Published December 07, 2012
Midnight licenses bring cheersBRAD SHANNON AND CHELSEA KROTZER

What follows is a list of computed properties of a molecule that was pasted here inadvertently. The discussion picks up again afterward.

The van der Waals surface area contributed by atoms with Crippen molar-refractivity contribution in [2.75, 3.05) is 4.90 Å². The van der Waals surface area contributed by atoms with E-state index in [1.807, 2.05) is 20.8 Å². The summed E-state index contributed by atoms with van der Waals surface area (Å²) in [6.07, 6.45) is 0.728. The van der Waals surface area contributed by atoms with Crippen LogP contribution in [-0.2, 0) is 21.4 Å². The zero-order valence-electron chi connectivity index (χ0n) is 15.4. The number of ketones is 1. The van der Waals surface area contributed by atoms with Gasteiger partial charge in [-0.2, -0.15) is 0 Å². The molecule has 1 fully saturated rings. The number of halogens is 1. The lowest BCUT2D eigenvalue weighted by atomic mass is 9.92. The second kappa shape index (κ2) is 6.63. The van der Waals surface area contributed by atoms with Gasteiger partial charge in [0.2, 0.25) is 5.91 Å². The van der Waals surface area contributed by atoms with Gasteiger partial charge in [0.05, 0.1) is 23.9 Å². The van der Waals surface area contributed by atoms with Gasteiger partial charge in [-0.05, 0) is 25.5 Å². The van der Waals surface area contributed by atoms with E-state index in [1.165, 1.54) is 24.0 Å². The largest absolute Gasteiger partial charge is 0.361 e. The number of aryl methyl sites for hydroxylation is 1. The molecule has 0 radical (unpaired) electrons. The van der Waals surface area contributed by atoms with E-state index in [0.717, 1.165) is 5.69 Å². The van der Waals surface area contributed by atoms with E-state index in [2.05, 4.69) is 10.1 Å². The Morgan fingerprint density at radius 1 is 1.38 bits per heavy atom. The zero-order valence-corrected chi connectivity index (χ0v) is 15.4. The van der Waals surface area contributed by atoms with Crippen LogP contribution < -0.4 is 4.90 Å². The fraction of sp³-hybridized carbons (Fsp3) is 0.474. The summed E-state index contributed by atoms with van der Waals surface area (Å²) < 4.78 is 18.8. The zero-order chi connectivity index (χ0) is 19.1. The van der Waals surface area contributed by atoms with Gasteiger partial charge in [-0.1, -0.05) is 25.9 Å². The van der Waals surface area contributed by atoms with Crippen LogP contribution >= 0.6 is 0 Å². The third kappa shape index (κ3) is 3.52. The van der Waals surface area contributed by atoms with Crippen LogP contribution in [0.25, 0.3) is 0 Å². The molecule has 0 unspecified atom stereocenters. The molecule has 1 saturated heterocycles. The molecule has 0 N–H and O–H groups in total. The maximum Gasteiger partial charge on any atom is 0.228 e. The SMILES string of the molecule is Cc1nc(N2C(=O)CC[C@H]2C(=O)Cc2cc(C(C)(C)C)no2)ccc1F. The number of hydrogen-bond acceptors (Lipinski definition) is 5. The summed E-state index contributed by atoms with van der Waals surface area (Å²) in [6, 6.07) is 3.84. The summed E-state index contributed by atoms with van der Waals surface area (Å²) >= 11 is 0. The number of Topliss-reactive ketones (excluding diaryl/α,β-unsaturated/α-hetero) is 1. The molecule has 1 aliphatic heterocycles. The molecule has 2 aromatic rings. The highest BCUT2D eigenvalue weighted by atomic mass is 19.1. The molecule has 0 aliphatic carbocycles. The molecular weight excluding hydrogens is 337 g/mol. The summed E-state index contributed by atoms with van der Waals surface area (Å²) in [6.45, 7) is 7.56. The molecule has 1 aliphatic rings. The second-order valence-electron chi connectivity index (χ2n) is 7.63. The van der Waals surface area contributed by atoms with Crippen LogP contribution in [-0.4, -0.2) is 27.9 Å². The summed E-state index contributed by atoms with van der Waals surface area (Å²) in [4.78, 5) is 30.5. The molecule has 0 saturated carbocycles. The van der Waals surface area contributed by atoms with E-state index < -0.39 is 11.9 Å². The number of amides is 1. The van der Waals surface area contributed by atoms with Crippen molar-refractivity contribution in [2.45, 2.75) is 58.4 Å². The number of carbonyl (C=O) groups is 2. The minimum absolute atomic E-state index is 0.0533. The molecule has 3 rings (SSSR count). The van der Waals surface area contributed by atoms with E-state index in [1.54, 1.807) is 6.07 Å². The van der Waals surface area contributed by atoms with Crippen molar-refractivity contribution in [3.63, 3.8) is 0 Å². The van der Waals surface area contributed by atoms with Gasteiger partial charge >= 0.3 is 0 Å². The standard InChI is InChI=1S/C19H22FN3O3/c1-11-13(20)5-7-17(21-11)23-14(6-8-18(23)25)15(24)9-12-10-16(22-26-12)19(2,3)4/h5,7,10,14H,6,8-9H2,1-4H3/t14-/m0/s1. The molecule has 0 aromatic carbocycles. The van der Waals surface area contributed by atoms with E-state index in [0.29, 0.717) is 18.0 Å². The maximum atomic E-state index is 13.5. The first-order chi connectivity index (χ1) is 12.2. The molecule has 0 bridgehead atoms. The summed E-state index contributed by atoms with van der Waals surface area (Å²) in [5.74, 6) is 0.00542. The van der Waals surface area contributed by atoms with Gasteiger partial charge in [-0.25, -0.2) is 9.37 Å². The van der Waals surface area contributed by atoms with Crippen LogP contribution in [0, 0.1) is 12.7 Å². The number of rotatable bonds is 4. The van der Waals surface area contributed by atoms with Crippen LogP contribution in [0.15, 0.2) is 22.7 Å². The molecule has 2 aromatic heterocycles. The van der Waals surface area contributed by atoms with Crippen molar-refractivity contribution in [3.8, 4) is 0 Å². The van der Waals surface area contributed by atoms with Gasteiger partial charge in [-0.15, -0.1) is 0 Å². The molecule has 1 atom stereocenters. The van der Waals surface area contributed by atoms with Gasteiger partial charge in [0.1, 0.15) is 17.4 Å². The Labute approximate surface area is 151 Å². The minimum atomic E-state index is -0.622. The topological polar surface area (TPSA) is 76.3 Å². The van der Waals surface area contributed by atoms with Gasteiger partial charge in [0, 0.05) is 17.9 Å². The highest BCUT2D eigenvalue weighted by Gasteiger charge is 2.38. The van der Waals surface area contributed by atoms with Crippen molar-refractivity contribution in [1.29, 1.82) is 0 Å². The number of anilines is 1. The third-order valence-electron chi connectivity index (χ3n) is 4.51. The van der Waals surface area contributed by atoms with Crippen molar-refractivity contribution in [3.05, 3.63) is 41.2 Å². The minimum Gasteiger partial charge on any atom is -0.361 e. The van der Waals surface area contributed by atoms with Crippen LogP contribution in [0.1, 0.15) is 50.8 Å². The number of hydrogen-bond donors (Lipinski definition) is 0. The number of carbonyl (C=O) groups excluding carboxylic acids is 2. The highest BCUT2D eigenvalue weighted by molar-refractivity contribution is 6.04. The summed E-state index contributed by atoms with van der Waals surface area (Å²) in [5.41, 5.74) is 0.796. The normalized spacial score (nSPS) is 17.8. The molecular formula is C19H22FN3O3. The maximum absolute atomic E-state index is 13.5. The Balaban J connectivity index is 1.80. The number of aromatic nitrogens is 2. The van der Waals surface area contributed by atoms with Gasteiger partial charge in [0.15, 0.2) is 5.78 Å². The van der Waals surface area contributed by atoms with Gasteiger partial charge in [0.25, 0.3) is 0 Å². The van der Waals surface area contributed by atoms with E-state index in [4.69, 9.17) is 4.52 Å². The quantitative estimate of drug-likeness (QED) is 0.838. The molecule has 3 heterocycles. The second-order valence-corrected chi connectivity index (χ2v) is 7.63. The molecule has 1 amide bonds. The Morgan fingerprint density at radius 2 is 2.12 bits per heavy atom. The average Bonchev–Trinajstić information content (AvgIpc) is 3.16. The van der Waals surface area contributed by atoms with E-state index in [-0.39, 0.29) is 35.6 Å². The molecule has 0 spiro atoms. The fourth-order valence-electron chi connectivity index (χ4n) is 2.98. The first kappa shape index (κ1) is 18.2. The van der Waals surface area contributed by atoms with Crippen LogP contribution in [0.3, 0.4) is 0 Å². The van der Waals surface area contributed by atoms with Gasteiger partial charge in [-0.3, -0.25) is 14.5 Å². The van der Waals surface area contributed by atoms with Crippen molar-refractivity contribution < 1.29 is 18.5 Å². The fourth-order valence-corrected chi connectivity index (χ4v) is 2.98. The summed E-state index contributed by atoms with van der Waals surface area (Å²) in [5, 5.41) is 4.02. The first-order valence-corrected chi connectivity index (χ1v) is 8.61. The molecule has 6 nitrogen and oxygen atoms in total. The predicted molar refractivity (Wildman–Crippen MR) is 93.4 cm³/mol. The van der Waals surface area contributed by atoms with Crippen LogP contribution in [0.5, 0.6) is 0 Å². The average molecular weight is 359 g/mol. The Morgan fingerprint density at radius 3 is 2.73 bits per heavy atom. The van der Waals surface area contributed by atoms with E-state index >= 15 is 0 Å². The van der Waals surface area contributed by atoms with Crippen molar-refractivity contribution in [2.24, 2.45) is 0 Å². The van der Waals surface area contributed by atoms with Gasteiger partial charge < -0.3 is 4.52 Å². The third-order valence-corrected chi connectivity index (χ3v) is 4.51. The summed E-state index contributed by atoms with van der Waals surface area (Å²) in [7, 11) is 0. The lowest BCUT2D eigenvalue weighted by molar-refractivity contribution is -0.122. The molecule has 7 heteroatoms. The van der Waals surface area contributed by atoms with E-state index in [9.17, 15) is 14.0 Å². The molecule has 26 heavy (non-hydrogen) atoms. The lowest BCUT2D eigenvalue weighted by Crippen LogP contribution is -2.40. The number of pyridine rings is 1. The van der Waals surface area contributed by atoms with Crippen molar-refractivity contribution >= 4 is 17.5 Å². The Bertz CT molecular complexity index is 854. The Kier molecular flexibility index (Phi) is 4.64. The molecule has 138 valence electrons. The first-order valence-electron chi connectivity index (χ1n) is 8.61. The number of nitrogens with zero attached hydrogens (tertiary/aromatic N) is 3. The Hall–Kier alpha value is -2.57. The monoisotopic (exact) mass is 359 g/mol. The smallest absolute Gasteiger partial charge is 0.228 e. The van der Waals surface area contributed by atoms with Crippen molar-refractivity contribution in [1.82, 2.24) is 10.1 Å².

Cheers erupted followed by a unison “I do” after marriage licenses were authorized to 16 same-sex coupes in Olympia shortly after midnight Thursday. The couples were among the first legally entitled to wed in Washington state, thanks to voter passage of Referendum 74 on Nov. 6. Thurston County Auditor and Secretary of State-elect Kim Wyman timed the event at 12:01 a.m. to be on par with a similar event that drew hundreds of applicants to King County. Staff in the Auditor’s Office planned for as many as 250 marriage certificates throughout Thursday. By 2:30 p.m., the office had issued 33 marriage licenses, 30 to same-sex couples. “We … wanted to make sure we had a cohesive plan in place,” said Heather Hirotaka, licensing and recording manager. “We planned for quite a few, and it was pretty apparent by 8:15 a.m. that we wouldn’t see those crowds.” For the couples who did apply for certificates, the day was monumental. The first couple to actually get paperwork were Lisa Brodoff and Lynn Grotsky. “It almost feels like we are in a fantasy,” said Brodoff. “I almost feel like I could wake up from a dream. So it’s a dream come true.” Thurston County Superior Court Judge Chris Wickham and at least two other judges are expected to be available Sunday at the courthouse to perform wedding ceremonies. The Rev. Carol McKinley, coordinator of the Washington State Unitarian Universalist Voices for Justice group, and Barbara Gibson, who had had a civil commitment ritual in 2001, plan to wed Sunday during a small ceremony in their living room where Rev. Arthur Vaeni of the Olympia Unitarian Universalist Church and Pastor Kathleen Peppard plan to officiate. Unlike friends who had gone to Canada and briefly to Oregon to wed when that option was available, McKinley said, “We wanted to marry in our state. I just knew it would happen. I didn’t expect it this year. … The significance to me personally is having the state recognition — the governmental recognition — of all the relationships represented here tonight.’’ Gregory Woore and William Herzog of Lacey married in San Francisco in 2008. The first thing Herzog did Thursday morning was go to the Secretary of State’s Office to register their marriage license with the state. “It’s a relief now that we are married, we are recognized and don’t have to worry,” Herzog said. “We are actual members of society. It’s no longer a stigma.” Herzog said he wouldn’t go as far to say he and Woore’s relationship is “accepted, because there are people who will never accept us, but we now know we are legal … we are no longer second-class citizens.” The couple will celebrate their fifth wedding anniversary in June.